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  • Scientists call for African genomics boost


[OUDTSHOORN] A new era of medicines tailored to suit the genetic profiles of specific populations could leave Africa behind, some of the continent's most respected geneticists are warning.

Developments in genetics will lead drug companies to design medicines that work best in populations with particular genetic profiles, says Charles Rotimi, a Nigerian and director of the US-based Center for Research on Genomics and Global Health.

But if Africa does not keep up with these developments its people will not receive drugs tailored for them, he says.

"We don't want a situation where, again, resources are in the hands of the privileged few. However, I do believe the world appreciates this must not be allowed to happen," Rotimi says.

Rotimi was speaking following the publication of a 10-year-long research study, to which he contributed, on the genetic diversity of African populations. The study, published in Science, compared genetic markers (sections of DNA that reveal the bearer's genetic heritage) between 121 African populations, four African-American populations and 60 non-African populations.

The result was the first large-scale genetic map of Africa, which revealed that it is the most genetically diverse continent — with 14 ancestral groups.

The researchers hope the work will kick-start research into genomics and biomedical research in Africa, says Sarah Tishkoff, of the US-based University of Pennsylvania. The data provide a base from which to discover the links between genes and susceptibility to disease in Africa as well as the genetic reasons for variability in responses to drugs.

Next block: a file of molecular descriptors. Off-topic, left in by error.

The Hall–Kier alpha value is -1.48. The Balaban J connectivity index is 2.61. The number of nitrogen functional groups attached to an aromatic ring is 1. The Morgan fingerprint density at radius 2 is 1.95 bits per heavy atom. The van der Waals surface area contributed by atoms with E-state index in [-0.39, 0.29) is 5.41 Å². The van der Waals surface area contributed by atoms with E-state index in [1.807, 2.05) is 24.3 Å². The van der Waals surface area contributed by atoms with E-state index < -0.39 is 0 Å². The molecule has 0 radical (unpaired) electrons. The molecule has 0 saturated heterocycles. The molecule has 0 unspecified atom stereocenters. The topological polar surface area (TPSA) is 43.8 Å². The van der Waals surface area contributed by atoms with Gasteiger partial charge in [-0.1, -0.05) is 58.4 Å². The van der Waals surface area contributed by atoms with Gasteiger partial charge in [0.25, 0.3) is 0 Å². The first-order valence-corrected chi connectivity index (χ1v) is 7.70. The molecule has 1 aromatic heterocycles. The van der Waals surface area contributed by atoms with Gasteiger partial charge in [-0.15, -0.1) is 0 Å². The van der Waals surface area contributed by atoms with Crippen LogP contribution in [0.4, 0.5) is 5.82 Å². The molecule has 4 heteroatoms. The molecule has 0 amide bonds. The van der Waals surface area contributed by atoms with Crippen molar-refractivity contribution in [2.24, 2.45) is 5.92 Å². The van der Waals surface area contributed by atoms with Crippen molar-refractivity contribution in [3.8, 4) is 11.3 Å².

The study demonstrates why some vaccine trials fail in parts of Africa but work well elsewhere, says Nigerian microbiologist Agnes Awomoyi, of the US-based Ohio State University.

"The meningitis vaccine, for example, was made against a serotype that was not circulating in the meningitis belt of Africa. Hence, that vaccine was ineffective for Africans," she told SciDev.Net.

Drug trials should include all major African populations, she added.

Africa needs to be involved in the initial stages of drug research and development, says Maritha Kotze, a geneticist at Stellenbosch University in South Africa, and an author of the study.

"If not we risk being left out," she says. "There is so much good that comes of drugs properly developed for a specific population."

And Muntaser Ibrahim, from Sudan's University of Khartoum, told SciDev.Net that it is crucial for African scientists to be involved in the study of the genetics of African populations as the work provides a "foundation and reference" for local studies on genetic variation and the genetic history and geography of Africa's various regions.

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